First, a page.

You could have gone negative on this album, but you didn’t.

Yeah. I’m not a negative person, really. I get frustrated from time to time. I’m a competitor, so as a competitor I wanna win all the time, and if I’m not, someone’s beating me in some way or another, I tend to get frustrated. But I try to find ways to sneak up on ’em, so…but yeah, I try to always stay happy.

So, on this trip, how many people were with you? Obviously someone was filming you.

I had a few friends that just rode just to ride, and then the videographer, the director, he just brought one camera, and we just shot it inside the van, outside the van. It was really cool.

We didn’t have a plan. That was the greatest part about it. Every time you shoot videos, it’s like, “All right, we’re gonna do this; we’re gonna do this; we’re gonna do that.” And I just said, “Look, man, we’re not gonna have a plan. I just want you to capture what happens, and let’s turn it into something great.” And that’s kind of what we did.

What do you get out of the experience of hanging out with fans in that way? In the video, it looks like you’re just hanging out, it’s not rushed like a scheduled meet-and-greet.

I love people. I’m a person just like anyone else. I don’t ever tend to think of myself as above anyone, which is why I really always try to make sure people know that no matter where I am I try to be with [air quotes] “the real people.” I just think that helps me stay grounded. I think it helps me connect on a more personal level with my fans, and I think over the years I’ve seen how much they appreciate that.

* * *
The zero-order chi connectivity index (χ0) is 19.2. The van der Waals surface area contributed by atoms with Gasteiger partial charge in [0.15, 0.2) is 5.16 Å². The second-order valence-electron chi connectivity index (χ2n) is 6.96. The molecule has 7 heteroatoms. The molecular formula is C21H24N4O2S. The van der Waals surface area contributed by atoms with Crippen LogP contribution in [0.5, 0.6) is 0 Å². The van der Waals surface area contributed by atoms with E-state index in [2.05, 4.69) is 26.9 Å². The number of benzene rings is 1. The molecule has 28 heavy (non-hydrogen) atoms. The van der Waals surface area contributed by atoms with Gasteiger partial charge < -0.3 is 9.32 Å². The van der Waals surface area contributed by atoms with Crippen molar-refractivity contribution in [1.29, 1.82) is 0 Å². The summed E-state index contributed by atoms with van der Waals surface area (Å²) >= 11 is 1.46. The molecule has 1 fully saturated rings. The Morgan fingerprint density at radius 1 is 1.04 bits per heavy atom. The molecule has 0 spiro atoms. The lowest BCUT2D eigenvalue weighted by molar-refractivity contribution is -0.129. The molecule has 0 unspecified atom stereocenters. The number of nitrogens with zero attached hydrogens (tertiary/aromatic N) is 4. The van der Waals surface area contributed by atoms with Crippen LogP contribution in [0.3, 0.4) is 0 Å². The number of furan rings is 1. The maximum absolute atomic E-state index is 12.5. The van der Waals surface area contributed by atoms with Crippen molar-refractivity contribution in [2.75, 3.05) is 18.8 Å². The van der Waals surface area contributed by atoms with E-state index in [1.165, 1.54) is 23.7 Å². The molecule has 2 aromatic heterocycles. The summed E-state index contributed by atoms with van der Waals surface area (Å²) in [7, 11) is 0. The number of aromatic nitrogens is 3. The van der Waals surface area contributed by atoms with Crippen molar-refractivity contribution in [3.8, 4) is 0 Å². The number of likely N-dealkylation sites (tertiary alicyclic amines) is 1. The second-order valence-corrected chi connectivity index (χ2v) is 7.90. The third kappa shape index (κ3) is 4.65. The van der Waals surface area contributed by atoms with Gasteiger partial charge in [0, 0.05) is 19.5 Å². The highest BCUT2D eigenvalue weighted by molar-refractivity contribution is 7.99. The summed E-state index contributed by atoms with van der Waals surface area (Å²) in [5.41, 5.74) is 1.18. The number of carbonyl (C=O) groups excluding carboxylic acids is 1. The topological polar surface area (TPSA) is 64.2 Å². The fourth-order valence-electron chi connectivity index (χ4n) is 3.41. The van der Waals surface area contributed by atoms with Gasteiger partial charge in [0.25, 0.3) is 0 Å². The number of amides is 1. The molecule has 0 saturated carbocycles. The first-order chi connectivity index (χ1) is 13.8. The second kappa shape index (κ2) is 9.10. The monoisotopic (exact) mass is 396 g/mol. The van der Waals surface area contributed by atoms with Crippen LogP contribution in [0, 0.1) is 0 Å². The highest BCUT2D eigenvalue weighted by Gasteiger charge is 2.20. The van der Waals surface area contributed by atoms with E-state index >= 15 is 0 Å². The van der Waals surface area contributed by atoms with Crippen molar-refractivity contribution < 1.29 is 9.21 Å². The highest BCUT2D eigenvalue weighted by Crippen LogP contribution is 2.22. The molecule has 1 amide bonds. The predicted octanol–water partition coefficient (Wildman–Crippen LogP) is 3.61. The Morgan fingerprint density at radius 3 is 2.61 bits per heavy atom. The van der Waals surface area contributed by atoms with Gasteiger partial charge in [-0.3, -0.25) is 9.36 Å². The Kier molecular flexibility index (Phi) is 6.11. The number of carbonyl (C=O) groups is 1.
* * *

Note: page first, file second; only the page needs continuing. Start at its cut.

And I just think after years and years of making music, whether or not they remember certain songs or titles of songs, it’s hard to forget when you’re really nice to someone or you do something for them that they’ll remember forever. And sometimes those obviously last a whole lot longer than the memory of the lyric of a song.

Some artists don’t feel comfortable meeting fans face to face.

I’ve never been scared of anybody. I just enjoy making someone’s day and doing something nice for them.

So, the woman at the beginning of the video is the woman who you bought the van from?

Yeah, she was in North Carolina, and that’s how I found her van, actually, online. When we called her and told her what we were gonna do and buy it and take it on a trip, she was so excited. So I wanted to start the video with her saying, “Jake, take care of my van.” I thought it’d be great for the people out there to see the lady that originally owned it.
And maybe at some point I’ll have to do something for her for everything that she’s not only done for me, but for everybody else out there that’s had a chance at not only seeing the bus, the van, but signing it and seeing it be on the cover of the record. I’m gonna have to send her a big plague or something.

And you actually ran out of gas, per the video?

Yeah. Yeah, there’s nothing about this video that was bulls—. Everything that happened, happened, and my gas tank gage doesn’t work, still doesn’t work on my van. But it’s only a 10-gallon tank — I thought it was 20 — so I was trying to get a little bit more. It gets about a hundred miles I guess to the tank, and I was nearing Jacksonville and it conked out on me, so we had to send someone to go get some gas. But that’s what happens on trips.